The 2020 U.S. election — touted as most important election in the country's modern political history — is set to enter its last leg by kicking off presidential debate on Tuesday, Sept. 29. President Donald Trump and Democratic rival Joe Biden will face-off at the first of the three debates that will run through October.

The U.S., which is battling the coronavirus pandemic, witnessed a spate of social unrest in recent months following George Floyd's death and these developments will be the focal point of the debates. On Tuesday, the two presidential contenders will debate on various topics including the Supreme Court and the integrity of the election — both controversial subjects that have nearly polarised the nation.

Donald Trump and Joe Biden
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What time is the first presidential debate?

The first debate between Trump and Biden will start at 9 p.m. ET at Case Western Reserve University in Cleveland, Ohio. It will last for 90 minutes and Fox News host Chris Wallace will be the moderator of the debate.

Owing to the pandemic, the audience will limit between 80 and 90 people, who have been tested for coronavirus. Trump and Biden will not shake hands and safety precautions will be implemented as per the Centers for Disease Control and Prevention guidelines.

Livestream of the first presidential debate

In the U.S., major cable networks such as ABC, CBS, CNN, C-SPAN, Fox News, MSNBC, NBC, PBS, Telemundo, Univision, will cover the debate live. Similarly, the debate will be live-streamed on their networks' YouTube channels. ABC News, CBS, CSPAN, have set up their livestream on YouTube and viewers can set a reminder for the debate.

Topics for the first presidential debate

Wallace will ask questions to Trump and Biden on their records, the Supreme Court, the coronavirus pandemic, the economy, racial unrest and violent protests across the U.S., and the election's integrity. The 90-minute debate will be divided into 15 minutes for the six topics.

Donald Trump
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How has Trump prepared for the debate?

Trump did not formally prepare for the first presidential debate, according to reports citing his aides and allies. However, on Sunday he told reporters he had practice sessions with New York City Mayor Rudy Giuliani and former New Jersey Gov. Chris Christie — combining to play the role of Biden. Trump did not leave the opportunity to mock Biden saying both Giuliani and Christie have been about "five times smarter" than his Democratic challenger.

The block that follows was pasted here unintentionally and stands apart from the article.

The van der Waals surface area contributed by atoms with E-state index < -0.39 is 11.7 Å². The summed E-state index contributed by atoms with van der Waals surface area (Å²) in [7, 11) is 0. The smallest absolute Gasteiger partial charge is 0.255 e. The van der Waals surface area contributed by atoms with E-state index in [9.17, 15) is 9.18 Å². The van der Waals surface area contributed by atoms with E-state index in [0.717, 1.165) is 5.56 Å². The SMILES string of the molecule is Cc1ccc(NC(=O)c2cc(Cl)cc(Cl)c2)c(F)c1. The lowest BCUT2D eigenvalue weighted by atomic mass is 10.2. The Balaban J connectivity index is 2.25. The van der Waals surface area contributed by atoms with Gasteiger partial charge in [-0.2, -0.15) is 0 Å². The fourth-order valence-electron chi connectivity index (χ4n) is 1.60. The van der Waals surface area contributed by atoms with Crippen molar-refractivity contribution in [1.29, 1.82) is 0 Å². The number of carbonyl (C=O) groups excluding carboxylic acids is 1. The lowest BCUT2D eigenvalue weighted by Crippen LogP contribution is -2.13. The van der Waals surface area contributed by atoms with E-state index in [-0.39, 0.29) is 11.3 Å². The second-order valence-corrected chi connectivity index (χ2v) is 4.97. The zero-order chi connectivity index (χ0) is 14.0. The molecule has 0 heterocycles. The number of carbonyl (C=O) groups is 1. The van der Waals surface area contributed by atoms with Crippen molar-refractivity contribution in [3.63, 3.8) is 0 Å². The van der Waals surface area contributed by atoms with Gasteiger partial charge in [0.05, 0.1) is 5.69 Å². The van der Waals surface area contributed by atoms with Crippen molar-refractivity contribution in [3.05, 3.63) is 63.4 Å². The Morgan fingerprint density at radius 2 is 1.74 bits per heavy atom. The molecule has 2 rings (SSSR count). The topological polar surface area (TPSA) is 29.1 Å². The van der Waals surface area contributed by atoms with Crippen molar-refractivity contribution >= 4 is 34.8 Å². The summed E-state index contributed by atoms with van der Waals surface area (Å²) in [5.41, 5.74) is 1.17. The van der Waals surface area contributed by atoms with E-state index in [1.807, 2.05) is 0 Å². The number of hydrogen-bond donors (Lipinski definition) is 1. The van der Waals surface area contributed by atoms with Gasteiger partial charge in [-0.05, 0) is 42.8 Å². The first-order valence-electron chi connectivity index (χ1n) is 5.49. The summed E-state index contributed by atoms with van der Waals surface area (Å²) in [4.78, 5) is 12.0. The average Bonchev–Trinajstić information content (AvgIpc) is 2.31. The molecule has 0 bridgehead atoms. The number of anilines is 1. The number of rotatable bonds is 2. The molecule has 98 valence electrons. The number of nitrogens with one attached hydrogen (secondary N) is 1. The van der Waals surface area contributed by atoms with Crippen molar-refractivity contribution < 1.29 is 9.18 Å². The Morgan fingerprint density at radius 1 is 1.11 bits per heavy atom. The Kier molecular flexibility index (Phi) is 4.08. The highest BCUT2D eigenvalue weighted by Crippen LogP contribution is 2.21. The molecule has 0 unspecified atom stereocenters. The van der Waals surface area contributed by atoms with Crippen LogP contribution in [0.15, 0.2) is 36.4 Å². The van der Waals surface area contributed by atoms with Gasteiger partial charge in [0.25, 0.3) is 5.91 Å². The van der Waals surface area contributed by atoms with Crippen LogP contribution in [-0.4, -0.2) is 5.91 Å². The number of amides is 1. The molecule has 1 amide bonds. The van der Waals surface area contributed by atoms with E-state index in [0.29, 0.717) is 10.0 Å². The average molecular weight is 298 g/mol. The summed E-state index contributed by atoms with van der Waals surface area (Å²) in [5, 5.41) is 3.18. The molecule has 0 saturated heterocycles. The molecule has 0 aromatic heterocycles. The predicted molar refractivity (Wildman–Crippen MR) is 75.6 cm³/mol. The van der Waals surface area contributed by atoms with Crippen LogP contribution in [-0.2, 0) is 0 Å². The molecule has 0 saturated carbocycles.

On Sunday, Trump tweeted that he will be "strongly demanding" a drug test for Biden before or after Cleveland showdown. He also attacked Biden's past debate performances calling them "uneven."

Over the weekend, the president shared videos of Biden with his social media followers in an attempt to discredit the Democratic presidential nominee's speaking abilities. However, Trump, too, has made gaffes with mispronouncing names and words on several occasions.

According to reports, Trump will likely highlight Biden's son Hunter Biden's business dealings in Ukraine when the former was vice president and led anti-corruption efforts involving the country. However, Hunter denied any wrongdoing.

How has Biden prepared for the debate?

Biden's campaign said he will not fact-check Trump's every statement made during the debate. The Democratic presidential nominee will reportedly not get into confrontations with the president. On Saturday, he spoke about his strategy in an interview with MSNBC.

"It is going to be difficult. I know — I mean my guess it's going to be just straight attacks. They're gonna be mostly personal. That's the only thing he knows how to do. He doesn't know how to debate the facts because he's not that smart. He doesn't know that many facts," Biden said. "I'm prepared to go out and make my case as to why I think he's failed and why I think the answers I have to proceed will help the American people, the American economy and make us safer internationally."

Joe Biden
Flickr/Gage Skidmore

Biden will reportedly discuss the Affordable Healthcare Act — that will be presented in the Supreme Court a week after the Nov. 3 election. The Trump administration and the Senate have been actively pushing to replace late Justice Ruth Bader Ginsburg — a liberal icon — with highly conservative Amy Coney Barret, who has been officially nominated for the seat by Trump.